On April 27th The National League of American Pen Women heard their Northern California president, Dorothy Atkins, speak on Sarah Breedlove, an entrepreneur and philanthropist. She is regarded as the first female self-made millionaire in America. She made her fortune by developing and marketing a successful line of beauty and hair products for black women under the company she founded, Madame C.J.Walker. A fascinating talk about a life well lived. Dorothy Atkins brought hats to the luncheon left to her by her mother-in-law, who was a seamstress at I. Magnin and made all her own clothes.

Mary Lou & Audry Lynch
We were enjoying the company of members of the San Jose Women’s Club and trying on hats. Audry Lynch and I are busy looking over all the color at the table.


Madam C.J. Walker was born Sarah Breedlove on December 23, 1867, on a cotton plantation near Delta, Louisiana. Her parents, Owen and Minerva, were recently freed slaves, and Sarah, who was their fifth child, was the first in her family to be free-born.

Sarah married a man named Moses McWilliams. On June 6, 1885, Sarah gave birth to a daughter, A’Lelia. When Moses died two years later, Sarah and A’Lelia moved to St. Louis, where Sarah’s brothers had established themselves as barbers. There, Sarah found work as a washerwoman, earning $1.50 a day—enough to send her daughter to the city’s public schools. She also attended public night school whenever she could. While in St. Louis, Breedlove met her second husband Charles J. Walker, who worked in advertising and would later help promote her hair care business.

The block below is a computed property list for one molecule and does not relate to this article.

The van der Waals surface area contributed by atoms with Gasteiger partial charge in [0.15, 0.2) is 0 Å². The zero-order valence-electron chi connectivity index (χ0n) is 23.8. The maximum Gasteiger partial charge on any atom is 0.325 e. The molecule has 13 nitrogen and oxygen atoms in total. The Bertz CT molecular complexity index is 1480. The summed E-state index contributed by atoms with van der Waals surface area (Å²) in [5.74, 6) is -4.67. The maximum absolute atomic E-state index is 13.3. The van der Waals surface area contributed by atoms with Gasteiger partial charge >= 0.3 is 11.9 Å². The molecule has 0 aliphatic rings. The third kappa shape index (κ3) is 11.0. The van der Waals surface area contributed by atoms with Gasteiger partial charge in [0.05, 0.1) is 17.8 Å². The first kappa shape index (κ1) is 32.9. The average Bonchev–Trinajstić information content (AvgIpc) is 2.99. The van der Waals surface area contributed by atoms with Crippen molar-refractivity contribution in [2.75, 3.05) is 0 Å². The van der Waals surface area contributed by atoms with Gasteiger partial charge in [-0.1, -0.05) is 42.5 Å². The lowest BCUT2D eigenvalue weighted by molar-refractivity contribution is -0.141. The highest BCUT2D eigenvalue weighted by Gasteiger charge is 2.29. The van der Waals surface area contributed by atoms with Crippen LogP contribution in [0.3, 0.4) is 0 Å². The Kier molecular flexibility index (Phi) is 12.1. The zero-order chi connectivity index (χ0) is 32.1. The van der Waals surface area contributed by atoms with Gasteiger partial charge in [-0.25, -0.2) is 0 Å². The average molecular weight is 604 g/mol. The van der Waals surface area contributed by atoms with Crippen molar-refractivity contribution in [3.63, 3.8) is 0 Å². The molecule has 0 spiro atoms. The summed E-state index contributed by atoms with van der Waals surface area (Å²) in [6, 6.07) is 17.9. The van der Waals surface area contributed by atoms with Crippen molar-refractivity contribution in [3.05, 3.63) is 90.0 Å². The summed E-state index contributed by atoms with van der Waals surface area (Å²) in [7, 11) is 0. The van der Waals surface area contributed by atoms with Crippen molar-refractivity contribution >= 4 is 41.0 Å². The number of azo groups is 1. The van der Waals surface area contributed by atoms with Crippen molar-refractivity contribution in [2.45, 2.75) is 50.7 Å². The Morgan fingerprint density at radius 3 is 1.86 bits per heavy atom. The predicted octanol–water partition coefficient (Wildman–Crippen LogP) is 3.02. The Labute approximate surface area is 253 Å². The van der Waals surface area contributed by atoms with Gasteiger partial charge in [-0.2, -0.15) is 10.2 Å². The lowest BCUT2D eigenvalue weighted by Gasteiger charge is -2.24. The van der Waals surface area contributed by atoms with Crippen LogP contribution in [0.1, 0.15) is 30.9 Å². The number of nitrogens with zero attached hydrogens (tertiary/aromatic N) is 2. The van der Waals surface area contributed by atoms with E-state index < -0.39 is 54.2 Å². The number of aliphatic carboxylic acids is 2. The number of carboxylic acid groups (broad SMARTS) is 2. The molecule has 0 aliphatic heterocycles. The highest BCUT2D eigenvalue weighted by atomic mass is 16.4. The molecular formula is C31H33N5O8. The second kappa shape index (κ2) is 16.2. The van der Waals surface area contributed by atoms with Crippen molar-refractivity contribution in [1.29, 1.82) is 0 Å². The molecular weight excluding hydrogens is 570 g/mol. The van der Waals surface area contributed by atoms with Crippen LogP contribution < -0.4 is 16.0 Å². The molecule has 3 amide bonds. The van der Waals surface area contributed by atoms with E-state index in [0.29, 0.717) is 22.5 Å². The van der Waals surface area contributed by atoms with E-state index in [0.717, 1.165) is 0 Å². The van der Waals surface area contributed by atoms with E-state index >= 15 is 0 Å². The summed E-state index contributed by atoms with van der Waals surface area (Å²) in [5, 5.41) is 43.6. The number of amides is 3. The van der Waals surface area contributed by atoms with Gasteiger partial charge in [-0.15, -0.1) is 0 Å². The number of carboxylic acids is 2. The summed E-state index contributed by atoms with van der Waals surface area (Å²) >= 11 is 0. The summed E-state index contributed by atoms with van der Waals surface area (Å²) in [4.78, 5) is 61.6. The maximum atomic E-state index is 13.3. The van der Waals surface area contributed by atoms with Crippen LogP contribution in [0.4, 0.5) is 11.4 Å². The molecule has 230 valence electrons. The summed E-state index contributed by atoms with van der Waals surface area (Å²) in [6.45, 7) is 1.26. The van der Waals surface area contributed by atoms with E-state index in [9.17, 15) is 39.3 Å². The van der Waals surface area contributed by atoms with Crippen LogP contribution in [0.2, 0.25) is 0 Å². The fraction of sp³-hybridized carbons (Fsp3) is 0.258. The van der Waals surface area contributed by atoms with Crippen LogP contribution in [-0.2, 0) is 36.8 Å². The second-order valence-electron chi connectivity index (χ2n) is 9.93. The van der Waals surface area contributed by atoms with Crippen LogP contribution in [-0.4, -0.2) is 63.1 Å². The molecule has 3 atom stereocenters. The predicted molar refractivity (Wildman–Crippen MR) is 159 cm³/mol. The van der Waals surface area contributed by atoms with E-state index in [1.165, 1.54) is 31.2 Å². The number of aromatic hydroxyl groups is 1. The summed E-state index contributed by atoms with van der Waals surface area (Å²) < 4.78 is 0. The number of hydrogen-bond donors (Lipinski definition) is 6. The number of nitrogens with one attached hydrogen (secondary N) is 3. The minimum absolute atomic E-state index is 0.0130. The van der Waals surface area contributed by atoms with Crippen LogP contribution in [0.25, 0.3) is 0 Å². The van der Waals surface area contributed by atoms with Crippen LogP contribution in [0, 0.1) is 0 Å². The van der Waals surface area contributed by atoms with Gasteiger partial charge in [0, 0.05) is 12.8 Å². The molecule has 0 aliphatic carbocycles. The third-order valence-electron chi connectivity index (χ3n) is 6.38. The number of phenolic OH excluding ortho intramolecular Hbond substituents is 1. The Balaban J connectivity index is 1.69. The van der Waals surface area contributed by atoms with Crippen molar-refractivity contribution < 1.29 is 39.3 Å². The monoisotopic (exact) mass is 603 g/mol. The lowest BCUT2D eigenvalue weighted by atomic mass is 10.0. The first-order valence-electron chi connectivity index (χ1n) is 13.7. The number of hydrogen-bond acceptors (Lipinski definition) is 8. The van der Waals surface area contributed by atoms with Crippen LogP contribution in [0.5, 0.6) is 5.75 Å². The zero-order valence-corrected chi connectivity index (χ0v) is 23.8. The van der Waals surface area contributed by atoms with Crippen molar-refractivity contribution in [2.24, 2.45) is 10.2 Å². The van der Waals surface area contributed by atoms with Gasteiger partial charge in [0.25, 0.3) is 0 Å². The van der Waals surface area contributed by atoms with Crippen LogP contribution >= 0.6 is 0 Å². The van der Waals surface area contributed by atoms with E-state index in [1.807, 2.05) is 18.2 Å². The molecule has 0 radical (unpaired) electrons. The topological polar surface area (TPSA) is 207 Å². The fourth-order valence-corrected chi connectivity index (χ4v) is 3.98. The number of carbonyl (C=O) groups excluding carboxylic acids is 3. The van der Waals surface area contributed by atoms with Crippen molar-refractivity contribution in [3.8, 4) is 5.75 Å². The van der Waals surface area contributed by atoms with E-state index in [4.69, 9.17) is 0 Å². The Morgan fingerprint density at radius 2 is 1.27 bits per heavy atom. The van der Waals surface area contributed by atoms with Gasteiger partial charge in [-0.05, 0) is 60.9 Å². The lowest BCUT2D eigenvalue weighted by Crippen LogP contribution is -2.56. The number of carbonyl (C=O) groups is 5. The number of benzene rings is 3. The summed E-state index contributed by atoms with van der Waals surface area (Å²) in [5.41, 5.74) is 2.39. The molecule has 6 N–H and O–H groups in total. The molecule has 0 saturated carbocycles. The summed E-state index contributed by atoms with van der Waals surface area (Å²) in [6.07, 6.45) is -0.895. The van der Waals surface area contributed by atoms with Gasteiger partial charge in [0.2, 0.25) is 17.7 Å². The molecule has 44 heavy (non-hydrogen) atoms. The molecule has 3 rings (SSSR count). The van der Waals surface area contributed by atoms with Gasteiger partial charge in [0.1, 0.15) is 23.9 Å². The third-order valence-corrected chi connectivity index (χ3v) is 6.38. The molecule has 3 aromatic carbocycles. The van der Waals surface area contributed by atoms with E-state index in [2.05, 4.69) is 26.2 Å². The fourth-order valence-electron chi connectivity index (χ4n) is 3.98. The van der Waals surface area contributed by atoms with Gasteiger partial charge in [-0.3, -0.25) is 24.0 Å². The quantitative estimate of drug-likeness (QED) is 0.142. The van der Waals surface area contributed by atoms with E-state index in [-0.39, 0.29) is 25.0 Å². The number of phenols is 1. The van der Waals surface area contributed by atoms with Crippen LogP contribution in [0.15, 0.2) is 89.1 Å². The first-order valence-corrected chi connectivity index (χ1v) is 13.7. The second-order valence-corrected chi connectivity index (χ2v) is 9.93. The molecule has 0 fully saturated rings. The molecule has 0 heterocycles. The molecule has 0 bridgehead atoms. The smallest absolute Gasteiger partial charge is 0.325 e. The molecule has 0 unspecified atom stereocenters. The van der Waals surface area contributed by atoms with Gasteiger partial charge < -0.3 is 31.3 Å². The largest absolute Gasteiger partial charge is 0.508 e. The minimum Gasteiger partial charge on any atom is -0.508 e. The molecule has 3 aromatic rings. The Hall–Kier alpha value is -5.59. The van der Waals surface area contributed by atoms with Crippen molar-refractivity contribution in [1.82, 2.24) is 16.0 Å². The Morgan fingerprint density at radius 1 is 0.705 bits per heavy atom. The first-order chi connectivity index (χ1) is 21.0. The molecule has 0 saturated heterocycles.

During the 1890s, Sarah Breedlove developed a scalp disorder that caused her to lose much of her hair, and she began to experiment with both home remedies and store-bought hair care treatments in an attempt to improve her condition.
hair grower scalp

In 1905, Breedlove was hired as a commission agent by Annie Turnbo Malone—a successful, black, hair care product entrepreneur—and she moved to Denver, Colorado. While there, Breedlove’s husband Charles helped her create advertisements for a hair care treatment for African Americans that she was perfecting. Her husband also encouraged her to use the more recognizable name “Madam C.J. Walker,” by which she was thereafter known.

[Biographical text and images of C.J. Walker obtained online and from the Wikipedia.]


VILLAGE HOUSE OF BOOKS at 21 Main Street, Los Gatos, CA hosted the launch party for (AFTER)life: Poems and Stories of the Dead published by Victoria Johnson’s Purple Passion Press at 6:00 p.m. on Wednesday, April 22, 2015. The cover painting, ‘The Grass Bends’, is by local artist Lacey Bryant. The anthology is edited by Renée M. Schell, Barbara Froman, and Marta Svea Wallien.

The reading was great fun. Can you imagine getting paid for your poem, two free books, and a T-shirt? My poem is called “Remains”, which I unearthed from some notes I took when I lived near the Coquille River in Oregon.

Village Houselaunch photo



Here’s a beautiful poem for the close of 2014.

by Nils Peterson

A low morning sun threw fluttering
shadows against my window.
I thought, the angels have come.

Maybe it was just small birds, feasting
on winter berries, but I thought angels,
and thought they’ve whispered

in our ears, for something grows inside.
Our walks change with the weight of it.
Our eyes reach out for what is small, tender,

or shining. Something wants
to be born into this world,
and we grow inward and heavy with it.

William lives in Chengdu, China, on the road to Tibet.

(Also by Nils Peterson, from a poem in For This Day II

…he stayed around
watching, and humming
a new song almost to himself.

Be still enough.
You will hear.